The Mary Rose is the world’s only surviving sixteenth century warship. This £35 million project reunites the hull of the Mary Rose with many of the 19,000 Tudor artefacts recovered from the seabed providing an unrivalled perspective of life on board the sixteenth century ship. The Mary Rose Museum opens to the public on 31 May 2013. I went for a preview about a month before opening.
What is the Mary Rose?
Built in Portsmouth dockyard and launched in 1511, the Mary Rose was one of the first ships to be able to fire broadside and was a firm favourite of Henry VIII. She was also one of the last ships to have archers shooting longbows.
Contrary to popular belief, she did not sink on her maiden voyage and actually saw 34 year’s service as a king’s warship.
Battle of The Solent
The Solent is a strait separating the Isle of Wight from the mainland of England. This 1545 battle played out in Portsmouth harbour when French ships arrived – twice as many as in the Spanish Armada.
No-one knows exactly why the Mary Rose sank but she took part in the battle and sank on 19 July 1545, going down 50 feet to the seabed taking most of the crew with her. King Henry VIII saw the Mary Rose go down as he was watching from Portsmouth’s Southsea Castle. The starboard side stuck in the mud on the seabed and there she stayed for over 400 years.
In 1971 the Mary Rose was found by scuba divers and so begun the largest underwater excavation and recovery ever undertaken in the world.
Between 1979 and 1982 there were over 28,000 dives involving over 500 volunteer divers.
On 11 October 1982 she was lifted out of the water. The event was televised and watched by 60+ million viewers. And probably all of them gasped as the ship slipped and we all worried she would fall back into the water.
When the hull was raised she was sprayed with recycled, fresh water at a temperature of less than 5ºC to stop the wood drying out and to inhibit bacterial activity. In 1985 the ship was turned upright and a series of titanium props were installed to support the internal structure.
Since 1993/4 she has been sprayed in the “hotbox” with Polyethylene Glycol (PEG) which is a water soluble polymer. (The hotbox is probably the largest environmentally controlled case in the world.) The sprays were switched off at 7.27am on 29 April 2013 (and I visited on 30 April so was one of the first to see the ship without the sprays!)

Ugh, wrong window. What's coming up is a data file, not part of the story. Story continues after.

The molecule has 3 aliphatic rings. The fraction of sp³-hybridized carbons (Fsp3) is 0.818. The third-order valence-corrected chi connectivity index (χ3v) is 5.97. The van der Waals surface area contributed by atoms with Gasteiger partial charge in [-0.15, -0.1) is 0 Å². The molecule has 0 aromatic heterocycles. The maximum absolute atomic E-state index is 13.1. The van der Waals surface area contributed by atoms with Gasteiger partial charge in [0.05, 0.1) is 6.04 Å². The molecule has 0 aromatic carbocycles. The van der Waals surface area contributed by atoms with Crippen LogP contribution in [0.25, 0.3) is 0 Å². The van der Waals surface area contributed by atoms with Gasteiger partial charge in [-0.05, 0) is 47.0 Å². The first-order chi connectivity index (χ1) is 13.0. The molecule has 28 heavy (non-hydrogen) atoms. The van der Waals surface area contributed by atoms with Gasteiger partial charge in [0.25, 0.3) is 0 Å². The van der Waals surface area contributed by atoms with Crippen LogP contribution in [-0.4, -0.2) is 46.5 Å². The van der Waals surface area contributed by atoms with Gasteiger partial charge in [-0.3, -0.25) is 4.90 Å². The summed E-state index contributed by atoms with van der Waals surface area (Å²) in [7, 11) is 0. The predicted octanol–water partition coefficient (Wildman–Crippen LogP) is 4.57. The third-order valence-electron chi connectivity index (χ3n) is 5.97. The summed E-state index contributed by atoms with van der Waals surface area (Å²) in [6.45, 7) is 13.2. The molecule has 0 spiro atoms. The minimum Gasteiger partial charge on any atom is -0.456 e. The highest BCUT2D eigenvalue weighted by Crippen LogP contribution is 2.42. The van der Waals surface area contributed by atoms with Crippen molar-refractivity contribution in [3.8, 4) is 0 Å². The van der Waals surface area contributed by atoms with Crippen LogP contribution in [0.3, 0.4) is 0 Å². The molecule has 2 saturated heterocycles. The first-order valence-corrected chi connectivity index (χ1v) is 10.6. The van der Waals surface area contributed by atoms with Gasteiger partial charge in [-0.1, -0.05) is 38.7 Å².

She must now be air dried evenly to remove up to 100 tons of water from the ship’s timbers using fabric ducts in a highly sophisticated pattern. 55% relative humidity and 20ºC is considered favourable and it’s going to take 4 to 5 years.
Even when the drying comes to an end the building’s temperature, light and humidity will be very carefully controlled. The hull will remain on its original recovery cradle and will not be moved from its current position in dry dock.
Upon completion of the air-drying phase of the hull conservation, the hotbox enclosure will be removed allowing visitors to fully appreciate new and dramatic views of the Mary Rose’s original timbers.
The Mary Rose Museum is a Tudor time capsule with 1700m² of gallery space across three floors. The new Museum has been built around the hull of the ship and has been conceived as a finely crafted, wooden jewellery box. It is clad in timber planks and painted black, and is located next to HMS Victory in Portsmouth Historic Dockyard – only 20 yards away from where it was built over 500 years ago.
As there is roughly half of the ship left the missing side of the hull is the museum with displays of what would have been on each deck in context, like a virtual hull. There is a central walkway which appears to be down the middle of the ship with windows available to see the ship in its “hotbox”. After the drying phase this will be changed to sheet glass.
This is a low-light museum to protect the delicate artefacts, and there are atmospheric sounds of water.
There are three floors: Upper Deck (Castle Deck), Main Deck and Lower Deck (Hold), connected by stairs or a large lift/elevator. The lift has a glass side so you can see the Mary Rose while travelling between the floors.